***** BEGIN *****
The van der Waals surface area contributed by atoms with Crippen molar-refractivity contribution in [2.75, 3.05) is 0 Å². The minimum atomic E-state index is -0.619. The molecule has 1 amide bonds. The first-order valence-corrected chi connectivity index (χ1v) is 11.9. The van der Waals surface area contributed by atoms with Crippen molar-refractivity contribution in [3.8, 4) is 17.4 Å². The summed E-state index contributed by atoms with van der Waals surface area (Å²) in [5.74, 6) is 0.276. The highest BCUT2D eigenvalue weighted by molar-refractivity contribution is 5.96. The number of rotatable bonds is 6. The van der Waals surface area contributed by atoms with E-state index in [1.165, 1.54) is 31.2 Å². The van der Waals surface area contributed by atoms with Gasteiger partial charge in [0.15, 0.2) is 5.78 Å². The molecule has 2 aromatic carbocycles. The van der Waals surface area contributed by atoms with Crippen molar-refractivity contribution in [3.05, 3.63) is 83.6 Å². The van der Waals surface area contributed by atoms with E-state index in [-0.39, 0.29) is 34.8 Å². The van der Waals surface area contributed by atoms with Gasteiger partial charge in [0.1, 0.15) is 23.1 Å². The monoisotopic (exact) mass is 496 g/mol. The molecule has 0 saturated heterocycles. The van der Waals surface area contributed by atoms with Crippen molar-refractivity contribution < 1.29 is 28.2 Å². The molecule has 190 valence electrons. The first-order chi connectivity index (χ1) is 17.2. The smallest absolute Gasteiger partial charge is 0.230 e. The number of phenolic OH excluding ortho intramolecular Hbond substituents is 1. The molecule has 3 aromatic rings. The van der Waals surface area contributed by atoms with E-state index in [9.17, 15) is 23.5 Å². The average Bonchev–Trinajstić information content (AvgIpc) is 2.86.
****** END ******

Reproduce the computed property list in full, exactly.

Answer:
The van der Waals surface area contributed by atoms with Crippen molar-refractivity contribution in [2.75, 3.05) is 0 Å². The minimum atomic E-state index is -0.619. The molecule has 1 amide bonds. The first-order valence-corrected chi connectivity index (χ1v) is 11.9. The van der Waals surface area contributed by atoms with Crippen molar-refractivity contribution in [3.8, 4) is 17.4 Å². The summed E-state index contributed by atoms with van der Waals surface area (Å²) in [5.74, 6) is 0.276. The highest BCUT2D eigenvalue weighted by molar-refractivity contribution is 5.96. The number of rotatable bonds is 6. The van der Waals surface area contributed by atoms with E-state index in [1.165, 1.54) is 31.2 Å². The van der Waals surface area contributed by atoms with Gasteiger partial charge in [0.15, 0.2) is 5.78 Å². The molecule has 2 aromatic carbocycles. The van der Waals surface area contributed by atoms with Crippen molar-refractivity contribution in [3.05, 3.63) is 83.6 Å². The van der Waals surface area contributed by atoms with E-state index in [-0.39, 0.29) is 34.8 Å². The van der Waals surface area contributed by atoms with Gasteiger partial charge in [0.1, 0.15) is 23.1 Å². The monoisotopic (exact) mass is 496 g/mol. The molecule has 0 saturated heterocycles. The van der Waals surface area contributed by atoms with Crippen molar-refractivity contribution < 1.29 is 28.2 Å². The molecule has 190 valence electrons. The first-order chi connectivity index (χ1) is 17.2. The smallest absolute Gasteiger partial charge is 0.230 e. The number of phenolic OH excluding ortho intramolecular Hbond substituents is 1. The molecule has 3 aromatic rings. The van der Waals surface area contributed by atoms with E-state index in [9.17, 15) is 23.5 Å². The average Bonchev–Trinajstić information content (AvgIpc) is 2.86.